Scotland’s energy minister told an Aberdeen conference that the country has the “potential to be a globally leading hydrogen nation.”
Gillian Martin’s speech came hours after the news broke that Aberdeen’s Net Zero Technology Centre (NZTC) had been awarded £200,000 by the Scottish Government to look into the feasibility of exporting hydrogen from Scotland to Germany.
The energy minister told delegates at Scottish Hydrogen and Fuel Cell Association’s Hydrogen Scotland conference at Aberdeen’s P&J Live that the Scottish government is “fully committed to helping the hydrogen sector develop and grow.”
She explained: “Both onshore and offshore wind are part of the critical path towards meeting our ambitions of five gigawatts of clean hydrogen production by 2030.”
Ms Martin, the MSP for Aberdeenshire East, said that the establishment of regional hubs was “equally important” in meeting hydrogen targets.
The north-east MSP said: “As an Aberdeenshire MSP, I’m proud that the north-east is once again leading the way in that respect.”
Despite these “ambitious goals”, a recent report published by international law firm Pillsbury lambasted the UK for being “embarrassingly unambitious” in the hydrogen space.
London-based Pillsbury partner Gavin Watson said the UK still lacked a coherent regulatory framework two years after the government unveiled its hydrogen strategy.
In March, Aberdeen City Council and BP’s joint venture to bring a hydrogen hub to the Granite City has submitted planning applications to bring the project one step closer to fruition.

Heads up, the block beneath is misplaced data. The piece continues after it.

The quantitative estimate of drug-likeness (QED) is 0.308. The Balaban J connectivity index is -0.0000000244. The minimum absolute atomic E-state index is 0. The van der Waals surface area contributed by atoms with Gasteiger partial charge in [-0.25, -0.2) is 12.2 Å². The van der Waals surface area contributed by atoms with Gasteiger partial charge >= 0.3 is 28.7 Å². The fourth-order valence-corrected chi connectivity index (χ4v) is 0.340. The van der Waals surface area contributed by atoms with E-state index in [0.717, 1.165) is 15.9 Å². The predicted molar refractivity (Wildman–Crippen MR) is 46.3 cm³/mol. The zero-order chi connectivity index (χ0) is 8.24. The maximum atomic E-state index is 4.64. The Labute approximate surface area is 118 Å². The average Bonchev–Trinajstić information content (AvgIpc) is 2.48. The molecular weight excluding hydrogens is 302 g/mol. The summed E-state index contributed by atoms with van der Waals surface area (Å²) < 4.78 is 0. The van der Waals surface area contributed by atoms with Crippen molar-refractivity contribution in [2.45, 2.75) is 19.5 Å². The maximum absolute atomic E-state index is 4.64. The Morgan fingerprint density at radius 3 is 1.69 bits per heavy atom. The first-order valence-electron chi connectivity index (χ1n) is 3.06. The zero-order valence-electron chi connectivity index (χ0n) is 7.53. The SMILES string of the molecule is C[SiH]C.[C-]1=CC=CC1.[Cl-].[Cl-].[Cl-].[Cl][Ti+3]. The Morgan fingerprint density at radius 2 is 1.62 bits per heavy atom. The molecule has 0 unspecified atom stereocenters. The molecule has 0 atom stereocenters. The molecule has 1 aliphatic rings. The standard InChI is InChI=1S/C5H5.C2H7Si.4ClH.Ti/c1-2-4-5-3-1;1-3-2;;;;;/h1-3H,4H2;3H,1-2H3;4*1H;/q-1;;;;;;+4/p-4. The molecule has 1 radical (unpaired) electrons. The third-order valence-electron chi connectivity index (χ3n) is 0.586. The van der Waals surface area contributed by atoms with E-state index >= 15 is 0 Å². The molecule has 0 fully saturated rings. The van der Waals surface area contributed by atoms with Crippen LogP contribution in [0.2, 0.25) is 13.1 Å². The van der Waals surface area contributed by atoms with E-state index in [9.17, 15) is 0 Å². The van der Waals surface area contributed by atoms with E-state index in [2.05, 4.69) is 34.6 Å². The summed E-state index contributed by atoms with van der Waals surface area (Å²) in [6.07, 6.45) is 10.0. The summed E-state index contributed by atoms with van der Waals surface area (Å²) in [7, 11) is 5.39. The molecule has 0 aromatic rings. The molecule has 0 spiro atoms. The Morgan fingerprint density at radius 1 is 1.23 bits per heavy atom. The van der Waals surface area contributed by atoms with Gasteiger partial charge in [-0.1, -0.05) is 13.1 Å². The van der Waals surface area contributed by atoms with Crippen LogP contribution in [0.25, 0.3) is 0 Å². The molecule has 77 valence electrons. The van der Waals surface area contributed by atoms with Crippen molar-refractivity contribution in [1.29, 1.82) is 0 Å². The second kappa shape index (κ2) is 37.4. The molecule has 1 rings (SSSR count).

If successful, the plans will involve building a green hydrogen production and vehicle refuelling facility powered by a purpose-built solar farm.
BP was selected in 2021 for a £215m procurement contract to help deliver three phases of the hydrogen project with Aberdeen City Council.
H100 to ‘prove that there is a use for domestic hydrogen’
The energy minister also touched on the potential for hydrogen to be used domestically.
She spoke about visiting the H100 trail project in Fife which is serving as a trail to power 300 homes using green hydrogen.
Construction kicked off on the H100 project in March this year and Ms Martin says it will “hopefully” prove there is a use for domestic hydrogen.
The north-east MSP said: “It’s safe and the people who are part of that trial will be evangelising for that and maybe it will be the start of other projects across Scotland, I certainly hope so.”
However, a recent report on the UK’s net zero needs by the National Infrastructure Commission (NIC) said that there is “no public policy case” for hydrogen to be used to heat individual homes or other buildings.
The NIC found that “a system with hydrogen heating would be around 1.2 times more expensive than a system without.”
‘We will need hydrogen. That’s plain and simple.’
She told conference attendees: “In our future net zero energy system, one that all of us here are striving to create, we will need hydrogen. That’s plain and simple.
“Scotland’s wind, hydro, waves and solar power will provide much more energy than we actually require or can use, but it will not always be available when it’s needed, so hydrogen will be able to store excess renewable electricity for when we need it and help improve the efficiency of the whole system.”
The energy minister said that hydrogen will be a “source of energy security in Scotland and the UK and beyond.”
A recent report by the Royal Society said that unless the UK government kick-starts the construction of large-scale hydrogen storage facilities immediately it will not be able to meet the legally binding net zero targets by 2050.
The report says that although an electricity system with significant wind and solar contributions offers the lowest cost of electricity, it is critical to have large-scale energy stores that can be accessed quickly, ensuring the UK’s energy security and sovereignty.